DALLAS - The Internal Revenue Service has notified the Tulsa, Okla., public schools that the district may owe as much as $1.6 million in interest and penalties on excessive arbitrage profits earned in a 1990 cash-flow borrowing, district officials confirmed.
Tulsa officials said they were notified by the IRS in February that the agency believed the district owed between $1 million and $1.6 million because it overestimated its cash-flow borrowing needs by selling $50 million of notes three years ago.
While the IRS requested documents from the Oklahoma City schools two years ago, none of the 280 other issuers that participated in the $524 million cash-flow pool program underwritten by Stifel, Nicolaus & Co. have been contacted yet by the IRS, bond lawyers and state officials say.
"I think the IRS is probably just going after the big fish because most of those participating made little if any arbitrage profit." said one Oklahoma bond dealer.
IRS officials in Washington, D.C., and Oklahoma declined to comment, and a lawyer representing the Tulsa school district declined to make copies of the IRS letters available.
But several bond lawyers said they thought this might be the first time the IRS has taken enforcement action on a cash-flow financing.
"We are cooperating with and discussing this with the IRS," said Debra Jacoby, division manager for financial services for Tulsa schools. "What they have sent to us is not a final amount owed by any means."
The district's local tax lawyer, Jerry Zimmerman, said, "There has not been any formal levy made against the district." Asked the reason for the notice from IRS officials in Oklahoma City, he said, "The IRS does not think we fell under the safe harbor allowances of the tax code."
The tax law contains a safe harbor that exempts short-term tax-exempt notes issued to finance cash-flow needs from arbitrage rebate requirements if, within six months of issuance, the issuer has a deficit that is at least 90% of the size of the note issue. If an issuer does not realize this kind of deficit, the notes are subject to rebate requirements.
In addition, another tax law provision requires issuers to size their note issues properly to avoid having to restrict the yield on the investment of their bond proceeds to the bond yield.
Under this provision, issuers must size the issue so that it is not larger than the largest expected deficit during the period of financing plus the next month's expenditures. If an issuer over-sized its note issue and the IRS found its deficit projections were unreasonable, the notes might lose their tax-exempt status.
These provisions were written into the tax code to allow government agencies to sell short-term notes to maintain adequate cash balances but to prevent them from generating more profits than necessary from these borrowings.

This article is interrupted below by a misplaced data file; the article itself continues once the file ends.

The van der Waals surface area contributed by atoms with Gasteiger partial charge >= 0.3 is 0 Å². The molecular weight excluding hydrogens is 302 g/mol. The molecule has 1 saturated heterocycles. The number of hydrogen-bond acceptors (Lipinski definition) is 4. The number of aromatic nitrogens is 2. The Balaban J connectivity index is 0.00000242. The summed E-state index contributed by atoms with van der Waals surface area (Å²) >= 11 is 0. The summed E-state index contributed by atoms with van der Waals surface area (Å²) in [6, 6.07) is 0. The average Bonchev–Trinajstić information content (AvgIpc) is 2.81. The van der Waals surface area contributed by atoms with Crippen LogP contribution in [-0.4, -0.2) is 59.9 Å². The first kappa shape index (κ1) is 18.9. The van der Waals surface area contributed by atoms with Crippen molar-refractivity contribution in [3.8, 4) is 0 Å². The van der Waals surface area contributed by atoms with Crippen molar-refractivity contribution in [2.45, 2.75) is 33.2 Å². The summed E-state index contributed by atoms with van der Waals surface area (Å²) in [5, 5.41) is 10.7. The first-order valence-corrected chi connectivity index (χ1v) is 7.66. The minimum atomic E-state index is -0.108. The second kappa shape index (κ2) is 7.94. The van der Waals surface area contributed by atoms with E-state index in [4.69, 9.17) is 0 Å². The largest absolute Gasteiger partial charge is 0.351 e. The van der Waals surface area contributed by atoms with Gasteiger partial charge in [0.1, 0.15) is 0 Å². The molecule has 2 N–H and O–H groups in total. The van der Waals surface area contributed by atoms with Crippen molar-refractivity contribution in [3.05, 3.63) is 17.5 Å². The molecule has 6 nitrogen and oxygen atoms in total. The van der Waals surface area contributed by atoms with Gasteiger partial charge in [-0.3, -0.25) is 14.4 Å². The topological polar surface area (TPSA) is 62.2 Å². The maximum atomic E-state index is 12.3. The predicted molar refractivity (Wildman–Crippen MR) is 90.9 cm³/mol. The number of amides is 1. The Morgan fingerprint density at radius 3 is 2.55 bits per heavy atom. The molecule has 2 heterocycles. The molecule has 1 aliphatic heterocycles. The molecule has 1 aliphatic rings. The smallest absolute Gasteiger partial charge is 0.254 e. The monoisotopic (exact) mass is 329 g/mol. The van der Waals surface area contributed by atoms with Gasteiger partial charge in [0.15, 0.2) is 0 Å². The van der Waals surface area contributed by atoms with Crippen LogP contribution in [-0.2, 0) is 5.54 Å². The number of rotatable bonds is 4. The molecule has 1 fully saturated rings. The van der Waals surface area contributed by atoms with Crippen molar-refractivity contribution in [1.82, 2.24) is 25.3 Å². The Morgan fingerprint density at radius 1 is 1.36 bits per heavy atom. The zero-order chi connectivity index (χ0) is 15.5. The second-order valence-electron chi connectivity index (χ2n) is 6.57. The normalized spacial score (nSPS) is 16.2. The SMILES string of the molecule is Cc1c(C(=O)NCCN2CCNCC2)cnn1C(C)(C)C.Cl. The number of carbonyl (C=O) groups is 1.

However, critics of the program have said that some participants engaged in over-issuance by erroneously projecting cash-flow needs that never materialized.
A statewide newspaper, The Oklahoman, reported this week that Oklahoma City schools were contacted in late 1991 by the IRS, but that the district has never been notified if their 1990 borrowing was within federal guidelines. District officials did not return numerous telephone calls for comment.
The Tulsa school district was first contacted by the agency in May 1991 following published reports that many participants in the Stifel-run program were abusing the program by overestimating their cash-flow needs. Program officials, including Stifel, have denied that deliberate efforts were made to earn illegal arbitrage.
Stifel officials said in a statement yesterday that the dispute with the IRS "does not relate to the cash management progmm itself, but to its implementation by one of the participants." and that "the cash management program was carefully designed, based on advice of counsel, to meet all federal and state guidelines and regulations.
Publicity over the program prompted legislation in 1991 that requires a state agency, the Oklahoma Commission on School and County Funds Management, to approve the planned cash-flow borrowings of issuers. The commission must verify the calculations of those who want to participate in note programs.
Since the new oversight began, the size of the mid-summer borrowing is about half what it was at its peak in 1990. This year, for instance, the commission approved borrowings totaling $272 million by 207 schools, 11 vocational-technical centers, and two counties. The notes are generally sold in late June.
Even Tulsa, which sold some $50 million in notes three years ago, has authorized only $13 million in borrowings this summer. One Oklahoma market watcher said that state oversight is just one factor that has caused participation to grow.
"The margins last year and this year are razor thin," said one financial adviser. "The potential permissible [arbitragel profits under that program have waned. In my opinion, the risk is not worth the reward."
Still, at least two firms, Stifel and Leo Oppenheim & Co. of Oklahoma City, may structure programs that deliver cash to participating schools and counties on July 1.
Jim Joseph, the state's bond adviser, who also sits on the cash management commission, said that a soon-to-be-released audit report found that some districts apparently sold more notes than necessary last year. The IRS requires an issuer to include invested funds as part of its available moneys, even if the investments are not immediately available to use.
"It's a common mistake, but all of that has to be calculated." Joseph said.